Oh, we do like to be beside the seaside – and while we are all stuck at home we thought it would be good to take a trip down memory lane and share stories of our trips to the good old British seaside, from Blackpool to Brighton and everywhere in between.
With all of the current travel restrictions, we might just be gearing up for a summer of sunny (we hope) staycations, holidaying right here in the UK!
What better time to take a moment and reflect. Here, our Salford Community Reporter Chris Vickers shares his memories of Brean Sands with his sister Pat.
“Every July the Vickers’ family decamped to a caravan near Brean Sands, Somerset, for two weeks holiday. Every year, without fail, Dad turned the key in the lock and said ‘the holiday starts now’.
“The form of transport evolved down the years, from a motorbike and sidecar, to a van, then a van with converted windows. Nevertheless, it was always an epic journey. After an hour or so, Dad would say that it was time to stop for a cup of tea at Whitchurch, and not long after that, we would pause for lunch at Preesall.
“The endless journey along A-roads encompassed a ferry crossing over the River Severn at Aust, then on through the Royal Forest of Dean. Every year we hit the rush hour at Gloucester, as the local Walls factory changed shifts.
“When we eventually reached the great landmark of Bleadon Hill, even us kids knew we were within spitting distance. The caravan was owned by Ernie, a friend of a friend, who spoke in a barely decipherable Somerset burr. Every year without fail he and Dad would make some joke regarding the traffic on “Bleedin’ Hill”.
“The caravan stood in an early caravan ‘park’. It was a field with a path, where Pat and I would ride little hired bikes around, and in the middle, conspicuously, sat a row of fire buckets. It was quiet and peaceful, there were only a few others around. The caravan was our magical ‘tardis’.
“During the day, a table with bench seats accommodated the family for lunch and enabled board and card games at night, always accompanied by the BBC Light Programme on the transistor. When dusk fell, Dad lit the dim lights one by one, the smell of the Calor gas evoking a lifetime’s recall.
“At night, the table dropped down and the benches converted into a double bed, while partitions provided a second bedroom for us kids. A small chemical loo was adjacent to the front door. Nodding off as a closely-bonded family, with the lingering smell of Calor in our nostrils, soon to be followed by the sound of Dad’s thunderous snoring, was to be in holiday heaven.
“The sands were just over a quiet country lane and were accessed via undulating, golden sand dunes, unlike anything experienced before. Having negotiated the dunes, the reward was an enormous family-friendly beach with an imposing headland. It was where all the great British holiday fun was to be had: sandcastle building, wading in the sea, blow-up beachballs, French cricket and kite flying.
“No donkeys- but Pat and I did get to ride them at Burnham Sands nearby! Despite his dialect, Ernie was an aero technician involved with Concorde’s development at Filton. Dad had been a Spitfire engineer in the war and because of their common interests, Ernie tipped him the wink when Concorde was to be tested, roaring through the air across the beach on its way down the Bristol Channel.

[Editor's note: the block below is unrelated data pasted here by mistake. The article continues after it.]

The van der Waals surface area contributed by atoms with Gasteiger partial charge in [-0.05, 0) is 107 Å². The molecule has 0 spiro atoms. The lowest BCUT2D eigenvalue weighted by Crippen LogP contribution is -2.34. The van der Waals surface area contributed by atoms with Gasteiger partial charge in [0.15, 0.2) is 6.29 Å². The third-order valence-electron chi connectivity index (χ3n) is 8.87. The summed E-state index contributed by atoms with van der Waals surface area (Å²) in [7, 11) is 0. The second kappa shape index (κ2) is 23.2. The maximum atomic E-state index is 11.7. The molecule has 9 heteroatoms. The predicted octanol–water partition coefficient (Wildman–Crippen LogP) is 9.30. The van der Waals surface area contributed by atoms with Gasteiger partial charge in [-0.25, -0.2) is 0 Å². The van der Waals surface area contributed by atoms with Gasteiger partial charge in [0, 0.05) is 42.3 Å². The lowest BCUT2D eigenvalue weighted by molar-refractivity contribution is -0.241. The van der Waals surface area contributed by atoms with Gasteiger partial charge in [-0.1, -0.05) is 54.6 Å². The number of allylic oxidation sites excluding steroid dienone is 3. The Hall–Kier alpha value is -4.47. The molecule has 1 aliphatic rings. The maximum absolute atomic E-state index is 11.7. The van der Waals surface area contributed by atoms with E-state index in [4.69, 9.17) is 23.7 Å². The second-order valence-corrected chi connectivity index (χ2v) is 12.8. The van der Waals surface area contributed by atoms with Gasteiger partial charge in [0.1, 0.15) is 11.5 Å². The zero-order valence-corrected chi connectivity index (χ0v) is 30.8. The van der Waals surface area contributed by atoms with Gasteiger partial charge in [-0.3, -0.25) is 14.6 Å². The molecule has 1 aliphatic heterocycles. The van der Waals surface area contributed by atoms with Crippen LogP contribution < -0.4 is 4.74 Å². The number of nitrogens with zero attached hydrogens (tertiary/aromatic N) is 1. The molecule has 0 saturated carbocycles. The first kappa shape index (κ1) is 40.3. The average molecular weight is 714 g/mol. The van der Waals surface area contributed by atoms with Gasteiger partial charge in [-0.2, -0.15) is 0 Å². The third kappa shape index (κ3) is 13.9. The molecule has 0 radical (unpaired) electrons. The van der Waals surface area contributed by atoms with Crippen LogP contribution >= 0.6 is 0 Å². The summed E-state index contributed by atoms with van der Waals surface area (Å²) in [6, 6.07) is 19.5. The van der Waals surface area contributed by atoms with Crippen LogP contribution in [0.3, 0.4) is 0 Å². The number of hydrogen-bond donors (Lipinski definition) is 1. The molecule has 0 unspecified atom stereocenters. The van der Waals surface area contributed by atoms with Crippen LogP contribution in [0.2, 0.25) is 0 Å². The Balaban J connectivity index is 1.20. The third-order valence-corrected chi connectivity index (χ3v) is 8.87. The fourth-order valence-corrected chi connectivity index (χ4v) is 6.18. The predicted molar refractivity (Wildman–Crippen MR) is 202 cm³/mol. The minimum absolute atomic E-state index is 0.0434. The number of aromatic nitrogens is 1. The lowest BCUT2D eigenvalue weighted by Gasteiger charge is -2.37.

“Every year we visited the usual places- Cheddar Gorge, Blue Anchor Bay, Watchet and Wells Cathedral, where the highlight was the Black Swans that rang the bell at a given time. Every year, each place we revisited enthralled and delighted, as though being seen for the first time.
“Dad was a keen fisherman and I was his willing, though annoying apprentice. Annoying in that, I was constantly restless. I cast like a fly fisherman, ending up with the line in tangled knots, which Mum patiently undid as Dad silently fumed. As he meticulously tackled up, taking absolutely ages, I had invariably landed a fish before he’d even started!
“Mum and Pat would knit or read books on the bank as Dad and I fished and it was usually a peaceful, rural experience. I remember, however, the occasion we were cheerfully going about our pursuits, when suddenly there we heard a loud background ‘snorting’ sound. To our amazement, an enormous sow appeared head down, rootling away and seemingly oblivious to our presence. On she came, big, loud and voluble. Mum and Pat squealed and ran, quickly followed by Dad and me, as she ended up with her nose in our ground-bait containers.
“We usually fished until dusk fell and then stopped at a ‘local’ that Dad favoured, so that he and Mum could enjoy some ‘peace and quiet’. Pat and I would sit in the car with the Light Programme on the radio playing softly in the background. Halfway through their adult drinks, Dad would bring us a bottle of pop each and a packet of Smith’s crisps, with the blue bag of salt.
“Once they emerged, it was time to head back to the caravan…but the begging question was whether they’d stop on the way back for faggot and chips, which they invariably did. The car filled with heavenly savoury aromas, our saliva flowing with the delicious flavours. We scoffed as happily as the sow with our ground-bait!
“At the end of our holiday, both Pat and I were inconsolable, as I suspect were Mum and Dad. Our annual trips to Brean sands were special, precious family memories, and unrepeatable as Pontins later colonised the place.”